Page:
11/21/2012 09:53 am ET Updated Jan 21, 2013

Will it work? My thoughts on the Penguin-Random House merger

As a former executive at both organizations, I believe the Penguin-Random House merger will be harder to pull off than it sounds (and it sounds hard to pull off in the first place). I also believe -- quite strongly -- that the resources of both houses could be devoted to other initiatives that would better serve them and the industry at large.

Here is a summary of my current thinking on the merits of the merger along with some of the challenges it will entail:

Cost-cutting, yes. Leverage, not so much
I can't recall the specific market shares of the two companies but I'd estimate they will combine to account for 30 - 40% of all units sold, depending on the year and what hits they have. That's massive but I don't think it will make much difference to Amazon who is simply too big, wealthy, customer-focused, and pre-occupied with its actual competitors: Apple, Google, Facebook, Microsoft, and other massive, publicly traded technology companies.

By way of hypothetical example, Amazon could offset giving up a point of discount on ebooks to a new heavyweight publisher by simply increasing prices on other products by 0.5%. That's a guess but it feels reasonable. Anyway, you see the point...

Focus will be diverted to cost-control and job justification
Once the merger is approved, the companies' best and brightest minds are likely to be pre-occupied -- if not completely consumed -- with merging. They will also be pre-occupied with protecting and justifying their jobs -- often to people who don't know what they do. Their focus will turn internally (where, arguably it already is too much of the time) and away from adding value for authors or consumers, their two essential constituencies, and growing revenues.

The cultures/capabilities could complement each other. They could also mix like oil and water
In the US (which is what I know I best) Random House and Penguin are very, very different companies.

Random is (and sees itself as) decentralized, relatively autonomous from its parent company, operationally and technically best-of-breed, and analytically-inclined. In my opinion, it is also a bit bloated staff- and cost-wise (thus lower margins than Penguin), though this has improved greatly under Dohle.

Penguin is (and sees itself as) lean, scrappy, and intuitive with a strong Sales and Marketing culture (its US CEO, David Shanks, comes from a Sales background while its President, Susan Petersen Kennedy comes from the Marketing/Editorial side). Speaking broadly, it has weaker IT and business intelligence tools, operates on an aging operational infrastructure, and is constantly dealing with a meddling Pearson and its much bigger sister, Pearson Education. Historically, it has produced higher margins than Random, at least in the US. How the two mix will depend on many very strong personalities. It could go terrifically. It could also get ugly.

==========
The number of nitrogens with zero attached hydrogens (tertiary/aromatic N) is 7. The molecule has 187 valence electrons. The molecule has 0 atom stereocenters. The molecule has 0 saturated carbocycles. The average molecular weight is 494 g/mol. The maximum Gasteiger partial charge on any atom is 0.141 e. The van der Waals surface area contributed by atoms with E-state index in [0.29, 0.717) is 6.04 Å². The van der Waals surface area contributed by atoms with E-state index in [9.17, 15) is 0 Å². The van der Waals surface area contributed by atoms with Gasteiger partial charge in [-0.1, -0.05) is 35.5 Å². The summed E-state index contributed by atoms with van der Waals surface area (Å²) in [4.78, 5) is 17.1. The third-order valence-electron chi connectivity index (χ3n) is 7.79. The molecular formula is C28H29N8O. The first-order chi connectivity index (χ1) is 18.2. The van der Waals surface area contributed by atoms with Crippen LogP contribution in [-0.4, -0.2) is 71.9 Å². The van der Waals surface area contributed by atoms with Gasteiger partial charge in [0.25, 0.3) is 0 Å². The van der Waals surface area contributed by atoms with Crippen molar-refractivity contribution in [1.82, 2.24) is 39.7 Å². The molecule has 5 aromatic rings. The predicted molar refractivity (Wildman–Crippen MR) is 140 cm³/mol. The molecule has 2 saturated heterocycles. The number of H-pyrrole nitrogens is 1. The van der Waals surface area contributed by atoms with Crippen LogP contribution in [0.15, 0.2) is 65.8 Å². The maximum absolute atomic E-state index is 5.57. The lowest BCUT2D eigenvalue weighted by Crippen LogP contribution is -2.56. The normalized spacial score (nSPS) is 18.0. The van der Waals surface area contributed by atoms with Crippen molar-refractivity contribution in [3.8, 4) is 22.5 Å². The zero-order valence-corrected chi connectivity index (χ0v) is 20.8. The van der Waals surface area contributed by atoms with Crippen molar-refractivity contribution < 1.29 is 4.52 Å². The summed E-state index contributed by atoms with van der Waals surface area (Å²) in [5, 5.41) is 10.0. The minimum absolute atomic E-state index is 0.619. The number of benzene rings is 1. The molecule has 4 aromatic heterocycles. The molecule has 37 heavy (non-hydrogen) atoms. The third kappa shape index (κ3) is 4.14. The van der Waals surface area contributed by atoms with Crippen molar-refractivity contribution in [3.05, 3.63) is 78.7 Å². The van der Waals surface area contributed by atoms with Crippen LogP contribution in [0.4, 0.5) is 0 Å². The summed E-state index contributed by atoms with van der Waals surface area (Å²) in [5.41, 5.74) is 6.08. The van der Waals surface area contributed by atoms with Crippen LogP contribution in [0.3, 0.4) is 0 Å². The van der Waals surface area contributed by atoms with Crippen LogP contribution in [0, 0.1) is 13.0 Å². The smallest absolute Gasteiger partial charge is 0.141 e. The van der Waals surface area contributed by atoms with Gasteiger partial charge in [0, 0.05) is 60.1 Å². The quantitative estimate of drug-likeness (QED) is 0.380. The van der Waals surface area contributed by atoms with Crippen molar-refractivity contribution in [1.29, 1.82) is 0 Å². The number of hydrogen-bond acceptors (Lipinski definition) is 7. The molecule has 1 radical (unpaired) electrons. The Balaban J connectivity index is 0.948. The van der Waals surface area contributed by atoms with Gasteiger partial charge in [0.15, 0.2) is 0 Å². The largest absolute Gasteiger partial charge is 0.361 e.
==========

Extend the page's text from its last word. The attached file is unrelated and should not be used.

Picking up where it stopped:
They actually have to merge many more companies than two
Random House is really six companies in the US alone: its five divisions and its corporate area. These disparate parts are somewhat more integrated than in the past but in many respects they might as well be separate companies. Both Random and Penguin also have the pervasive divide between the "corporate" and the "division/imprint."

It is interesting how all involved have taken great pains to emphasize that the editorial/imprint sides of the businesses will remain autonomous. It seems no one is quite bold enough to monkey with the black magic that occurs over there at this time.The extent to which Penguin and Putnam or BDD and Random every fully merged (especially culturally) is also debatable but that's for another post.Then there are the international units, also fodder for another post.

Bertelsmann is historically hands off; Pearson hands on. Bertelsmann is German, Pearson is British
Being merged will feel strange to both Random and Penguin for different reasons. How they react is a total unknown and also critical to whether the merger succeeds. Being Irish-American myself, with only some experience dealing with the parent companies on their home turf, I have very little to offer on how the cultural differences will effect the merger efforts, but I can say that it is difficult for me to imagine they'll have no effect at all.

Tom Peters' opinion of M&A plus a boatload of studies:
70-90% of mergers fail, often for the reasons I've cited above.